Image courtesy of Library of America
Charles McGrath has been, at various times, editor of the New York Times Book Review and deputy editor at the New Yorker. More recently, he’s edited the Library of America’s edition of John O’Hara’s short fiction. McGrath is a fitting choice, given how many of O’Hara’s stories the New Yorker published, albeit before his tenure there, unless I’m mistaken. For one reason or another, O’Hara hasn’t yet enjoyed the renewed interest John Cheever did. Then again, unless I’m mistaken, the Cheever renaissance tracked pretty closely with LOA reissues of his novels, and a biography by Blake Bailey, which is always an event. Geoffrey Woolf already wrote a good biography of O’Hara, The Art of Burning Bridges, way back in 2003. McGrath called the book “satisfying and pleasingly unconventional, and one that O’Hara would probably have hated.” There’s also a mid-’70s bio by Matthew J. Bruccoli, and while I can’t vouch for it firsthand, Bruccoli did so much exemplary work on F. Scott Fitzgerald that it’s unlikely to be a complete dud.
Now we’ve got an interview with McGrath on the LOA site in which he calls O’Hara, “an important American writer who has been unjustly neglected.” He does acknowledge that the writer was his own worst enemy in some regards, saying of O’Hara, “his public persona was prickly and blustery, even a little obnoxious at times. He made it easy to dislike him.” Indeed, James Salter has noted that, “His publisher referred to him as the master of the perceived slight.” So, will this be a rebirth for the writer McGrath calls, “a crucial figure in the development of the American short story, with links to Hemingway and Fitzgerald, on the one hand, and on the other, to a generation of writers he influenced: Salinger, Updike, Cheever, Raymond Carver”? If nothing else, that characterization should get a few readers interested. What they find once they look closer won’t disappoint them.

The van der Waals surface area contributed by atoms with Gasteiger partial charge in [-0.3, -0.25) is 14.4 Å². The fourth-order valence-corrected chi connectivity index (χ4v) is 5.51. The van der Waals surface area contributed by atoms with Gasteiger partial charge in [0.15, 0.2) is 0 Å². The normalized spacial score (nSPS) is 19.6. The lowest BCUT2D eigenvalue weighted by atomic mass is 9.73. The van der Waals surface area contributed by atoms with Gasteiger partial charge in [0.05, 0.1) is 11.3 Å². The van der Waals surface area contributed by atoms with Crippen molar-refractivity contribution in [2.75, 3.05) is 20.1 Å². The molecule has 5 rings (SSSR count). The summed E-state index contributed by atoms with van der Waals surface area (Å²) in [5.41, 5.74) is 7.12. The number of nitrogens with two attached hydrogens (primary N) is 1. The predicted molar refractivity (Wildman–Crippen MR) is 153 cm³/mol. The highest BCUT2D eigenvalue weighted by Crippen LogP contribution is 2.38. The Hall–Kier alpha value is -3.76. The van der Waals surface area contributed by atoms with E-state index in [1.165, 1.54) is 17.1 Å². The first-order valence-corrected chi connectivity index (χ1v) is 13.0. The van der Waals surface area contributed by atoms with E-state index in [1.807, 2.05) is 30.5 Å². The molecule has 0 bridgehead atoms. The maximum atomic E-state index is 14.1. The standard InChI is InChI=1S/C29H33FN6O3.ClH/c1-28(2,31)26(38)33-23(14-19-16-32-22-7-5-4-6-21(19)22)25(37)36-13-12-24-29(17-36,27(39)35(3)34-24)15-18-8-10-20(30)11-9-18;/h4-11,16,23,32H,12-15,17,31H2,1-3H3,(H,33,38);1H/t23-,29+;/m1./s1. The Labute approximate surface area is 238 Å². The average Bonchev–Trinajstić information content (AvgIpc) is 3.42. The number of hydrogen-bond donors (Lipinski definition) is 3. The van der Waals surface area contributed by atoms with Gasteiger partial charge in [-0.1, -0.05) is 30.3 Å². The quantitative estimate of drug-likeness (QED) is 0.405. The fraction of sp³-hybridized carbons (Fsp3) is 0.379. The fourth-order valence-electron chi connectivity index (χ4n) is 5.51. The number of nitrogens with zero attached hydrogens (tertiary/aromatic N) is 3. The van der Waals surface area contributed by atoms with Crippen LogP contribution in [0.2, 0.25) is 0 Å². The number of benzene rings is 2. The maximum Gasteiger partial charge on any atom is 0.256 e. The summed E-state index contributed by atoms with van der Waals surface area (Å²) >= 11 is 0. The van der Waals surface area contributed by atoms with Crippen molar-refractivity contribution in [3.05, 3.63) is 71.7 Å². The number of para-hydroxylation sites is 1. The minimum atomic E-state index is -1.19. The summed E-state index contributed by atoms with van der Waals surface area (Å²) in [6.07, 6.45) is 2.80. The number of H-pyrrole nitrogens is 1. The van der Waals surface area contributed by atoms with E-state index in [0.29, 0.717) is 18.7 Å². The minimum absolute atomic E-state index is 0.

– John McIntyre